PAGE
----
About Wings: Wasn't Happy Boys licensed recently? I think I'm remembering that from somewhere. Not that I've actually read the series. I can't really read Japanese (just what I can manage with a kana chart and a dictionary), so I hardly ever get in on the ground floor of current titles. The only stuff I'll even read scanned are BL stuff I figure won't get licensed anyway, but that's another issue entirely.

My standards aren't all that high, though (not as high as yours, anyway). I'll pretty much try anything, and most things I haven't ever "hated," but my budget forces me to pick and choose what I get to try.

I feel like the more mainstream manga becomes the lower the common denominator gets for licensed series. The age range gets lower and lower and with the economy the way it is I don't see that changing anytime soon.
5th-Jan-2009 04:11 am (UTC)
About Wings: Wasn't Happy Boys licensed recently?

Are you talking about Tateno Makoto? Urk, a mangaka I despise (no matter what the heck she does). Wings has low points; when she shows up she's one of them. The other major low point of Wings these days is Tsuda Mikiyo. I wish her work would go out of fashion...now.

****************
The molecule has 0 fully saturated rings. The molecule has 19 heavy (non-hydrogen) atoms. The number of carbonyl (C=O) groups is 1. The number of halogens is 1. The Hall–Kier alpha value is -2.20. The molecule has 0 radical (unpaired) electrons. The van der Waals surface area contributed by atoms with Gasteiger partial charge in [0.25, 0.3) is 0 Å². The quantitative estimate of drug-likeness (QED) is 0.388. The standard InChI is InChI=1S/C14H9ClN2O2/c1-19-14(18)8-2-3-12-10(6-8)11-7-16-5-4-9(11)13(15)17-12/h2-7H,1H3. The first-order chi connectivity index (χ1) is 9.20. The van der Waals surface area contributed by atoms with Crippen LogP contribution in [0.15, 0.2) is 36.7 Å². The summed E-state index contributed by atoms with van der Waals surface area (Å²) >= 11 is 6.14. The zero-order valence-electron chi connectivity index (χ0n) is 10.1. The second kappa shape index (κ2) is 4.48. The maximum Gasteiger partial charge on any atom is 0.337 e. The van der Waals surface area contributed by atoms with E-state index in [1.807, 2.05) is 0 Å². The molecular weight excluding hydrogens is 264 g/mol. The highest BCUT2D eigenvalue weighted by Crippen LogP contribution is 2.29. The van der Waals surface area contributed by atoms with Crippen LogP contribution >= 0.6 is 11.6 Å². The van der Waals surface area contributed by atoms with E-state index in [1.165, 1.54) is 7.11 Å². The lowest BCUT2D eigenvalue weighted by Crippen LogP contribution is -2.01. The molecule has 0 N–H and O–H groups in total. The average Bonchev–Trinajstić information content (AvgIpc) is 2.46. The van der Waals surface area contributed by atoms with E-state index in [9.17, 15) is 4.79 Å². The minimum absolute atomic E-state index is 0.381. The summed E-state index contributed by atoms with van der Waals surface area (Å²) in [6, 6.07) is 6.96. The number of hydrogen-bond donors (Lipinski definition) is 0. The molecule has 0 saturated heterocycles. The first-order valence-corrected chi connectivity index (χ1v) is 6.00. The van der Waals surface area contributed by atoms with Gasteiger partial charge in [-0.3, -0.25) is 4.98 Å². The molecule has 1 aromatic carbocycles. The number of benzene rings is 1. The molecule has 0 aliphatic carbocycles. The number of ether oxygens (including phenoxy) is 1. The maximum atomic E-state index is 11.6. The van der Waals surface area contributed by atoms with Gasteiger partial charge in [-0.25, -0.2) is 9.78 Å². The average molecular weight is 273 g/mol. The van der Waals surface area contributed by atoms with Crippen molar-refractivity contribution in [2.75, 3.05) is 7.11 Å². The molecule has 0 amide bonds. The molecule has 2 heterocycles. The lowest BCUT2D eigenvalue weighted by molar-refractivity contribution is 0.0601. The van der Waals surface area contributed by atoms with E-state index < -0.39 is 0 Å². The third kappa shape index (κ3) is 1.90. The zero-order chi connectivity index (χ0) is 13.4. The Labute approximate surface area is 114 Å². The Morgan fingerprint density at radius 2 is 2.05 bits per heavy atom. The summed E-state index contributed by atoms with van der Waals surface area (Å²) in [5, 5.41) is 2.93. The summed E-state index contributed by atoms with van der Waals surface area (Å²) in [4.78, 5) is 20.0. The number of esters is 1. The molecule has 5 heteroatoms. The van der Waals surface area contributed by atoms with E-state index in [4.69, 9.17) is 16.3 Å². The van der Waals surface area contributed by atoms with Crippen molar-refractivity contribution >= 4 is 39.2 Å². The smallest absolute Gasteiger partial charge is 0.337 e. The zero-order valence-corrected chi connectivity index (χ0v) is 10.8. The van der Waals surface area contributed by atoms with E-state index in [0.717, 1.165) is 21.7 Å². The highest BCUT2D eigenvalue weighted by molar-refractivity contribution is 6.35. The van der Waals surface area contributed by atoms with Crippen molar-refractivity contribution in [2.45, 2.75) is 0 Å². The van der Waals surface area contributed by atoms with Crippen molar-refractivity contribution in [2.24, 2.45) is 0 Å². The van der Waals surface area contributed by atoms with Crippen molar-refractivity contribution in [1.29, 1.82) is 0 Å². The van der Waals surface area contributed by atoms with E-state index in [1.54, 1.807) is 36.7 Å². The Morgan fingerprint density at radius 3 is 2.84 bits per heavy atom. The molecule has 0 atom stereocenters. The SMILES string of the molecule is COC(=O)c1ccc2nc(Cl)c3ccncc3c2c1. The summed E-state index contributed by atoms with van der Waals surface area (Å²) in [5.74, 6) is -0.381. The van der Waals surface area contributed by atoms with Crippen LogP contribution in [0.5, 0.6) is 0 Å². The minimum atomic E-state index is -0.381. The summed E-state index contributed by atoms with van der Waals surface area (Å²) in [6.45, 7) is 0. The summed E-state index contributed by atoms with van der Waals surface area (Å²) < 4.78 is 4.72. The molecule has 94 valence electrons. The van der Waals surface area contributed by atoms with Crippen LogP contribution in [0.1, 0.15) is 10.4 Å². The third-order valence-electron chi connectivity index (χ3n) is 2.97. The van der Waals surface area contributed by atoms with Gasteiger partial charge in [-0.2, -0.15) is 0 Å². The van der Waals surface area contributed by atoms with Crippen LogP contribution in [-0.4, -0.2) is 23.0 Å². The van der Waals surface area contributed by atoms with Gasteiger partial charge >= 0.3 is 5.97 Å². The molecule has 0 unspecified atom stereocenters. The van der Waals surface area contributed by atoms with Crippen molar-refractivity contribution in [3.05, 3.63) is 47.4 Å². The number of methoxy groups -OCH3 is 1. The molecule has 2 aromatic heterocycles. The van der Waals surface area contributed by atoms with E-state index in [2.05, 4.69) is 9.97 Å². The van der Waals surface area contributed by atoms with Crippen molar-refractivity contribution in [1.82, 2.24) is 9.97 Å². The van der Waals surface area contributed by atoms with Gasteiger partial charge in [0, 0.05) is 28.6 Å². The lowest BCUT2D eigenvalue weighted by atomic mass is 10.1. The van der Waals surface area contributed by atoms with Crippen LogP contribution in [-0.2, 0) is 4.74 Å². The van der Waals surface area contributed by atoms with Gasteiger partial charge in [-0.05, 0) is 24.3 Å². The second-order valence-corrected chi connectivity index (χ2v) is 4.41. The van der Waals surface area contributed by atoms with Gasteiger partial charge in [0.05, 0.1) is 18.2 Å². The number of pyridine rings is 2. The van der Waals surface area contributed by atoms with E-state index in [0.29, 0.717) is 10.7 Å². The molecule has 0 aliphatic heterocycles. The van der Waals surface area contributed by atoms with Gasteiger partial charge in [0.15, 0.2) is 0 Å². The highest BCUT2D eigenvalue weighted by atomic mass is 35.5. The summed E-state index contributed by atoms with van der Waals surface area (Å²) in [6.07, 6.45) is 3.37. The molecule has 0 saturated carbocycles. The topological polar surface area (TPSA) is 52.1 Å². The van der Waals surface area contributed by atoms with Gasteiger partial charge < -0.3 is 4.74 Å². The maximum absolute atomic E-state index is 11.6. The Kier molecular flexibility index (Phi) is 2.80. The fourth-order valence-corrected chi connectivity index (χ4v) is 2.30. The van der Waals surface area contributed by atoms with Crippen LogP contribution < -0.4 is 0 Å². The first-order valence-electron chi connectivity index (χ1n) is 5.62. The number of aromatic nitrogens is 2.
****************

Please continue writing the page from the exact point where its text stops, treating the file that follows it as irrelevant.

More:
I'll pretty much try anything, and most things I haven't ever "hated," but my budget forces me to pick and choose what I get to try.

Oh, I'm willing to try anything, but my patience is minimal. The more you read, the better the perspective, and most things don't improve with perspective.

I feel like the more mainstream manga becomes the lower the common denominator gets for licensed series.